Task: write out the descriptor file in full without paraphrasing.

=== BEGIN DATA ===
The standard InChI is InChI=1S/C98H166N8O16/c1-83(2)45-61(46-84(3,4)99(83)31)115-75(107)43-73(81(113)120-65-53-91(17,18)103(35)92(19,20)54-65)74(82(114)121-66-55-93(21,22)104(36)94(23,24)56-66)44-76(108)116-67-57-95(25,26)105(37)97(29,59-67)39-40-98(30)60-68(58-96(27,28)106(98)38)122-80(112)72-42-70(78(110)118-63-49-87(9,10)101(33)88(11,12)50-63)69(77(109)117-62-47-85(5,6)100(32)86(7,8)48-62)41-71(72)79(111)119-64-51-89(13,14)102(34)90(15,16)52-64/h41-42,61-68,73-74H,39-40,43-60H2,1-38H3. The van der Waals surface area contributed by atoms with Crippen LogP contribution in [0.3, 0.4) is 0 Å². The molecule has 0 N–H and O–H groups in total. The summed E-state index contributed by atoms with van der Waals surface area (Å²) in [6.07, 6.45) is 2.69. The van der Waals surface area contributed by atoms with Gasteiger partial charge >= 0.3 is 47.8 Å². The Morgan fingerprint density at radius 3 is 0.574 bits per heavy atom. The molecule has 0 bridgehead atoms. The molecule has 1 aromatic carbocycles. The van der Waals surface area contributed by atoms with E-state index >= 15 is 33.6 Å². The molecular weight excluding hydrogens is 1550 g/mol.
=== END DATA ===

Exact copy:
The standard InChI is InChI=1S/C98H166N8O16/c1-83(2)45-61(46-84(3,4)99(83)31)115-75(107)43-73(81(113)120-65-53-91(17,18)103(35)92(19,20)54-65)74(82(114)121-66-55-93(21,22)104(36)94(23,24)56-66)44-76(108)116-67-57-95(25,26)105(37)97(29,59-67)39-40-98(30)60-68(58-96(27,28)106(98)38)122-80(112)72-42-70(78(110)118-63-49-87(9,10)101(33)88(11,12)50-63)69(77(109)117-62-47-85(5,6)100(32)86(7,8)48-62)41-71(72)79(111)119-64-51-89(13,14)102(34)90(15,16)52-64/h41-42,61-68,73-74H,39-40,43-60H2,1-38H3. The van der Waals surface area contributed by atoms with Crippen LogP contribution in [0.3, 0.4) is 0 Å². The molecule has 0 N–H and O–H groups in total. The summed E-state index contributed by atoms with van der Waals surface area (Å²) in [6.07, 6.45) is 2.69. The van der Waals surface area contributed by atoms with Gasteiger partial charge >= 0.3 is 47.8 Å². The Morgan fingerprint density at radius 3 is 0.574 bits per heavy atom. The molecule has 0 bridgehead atoms. The molecule has 1 aromatic carbocycles. The van der Waals surface area contributed by atoms with E-state index >= 15 is 33.6 Å². The molecular weight excluding hydrogens is 1550 g/mol.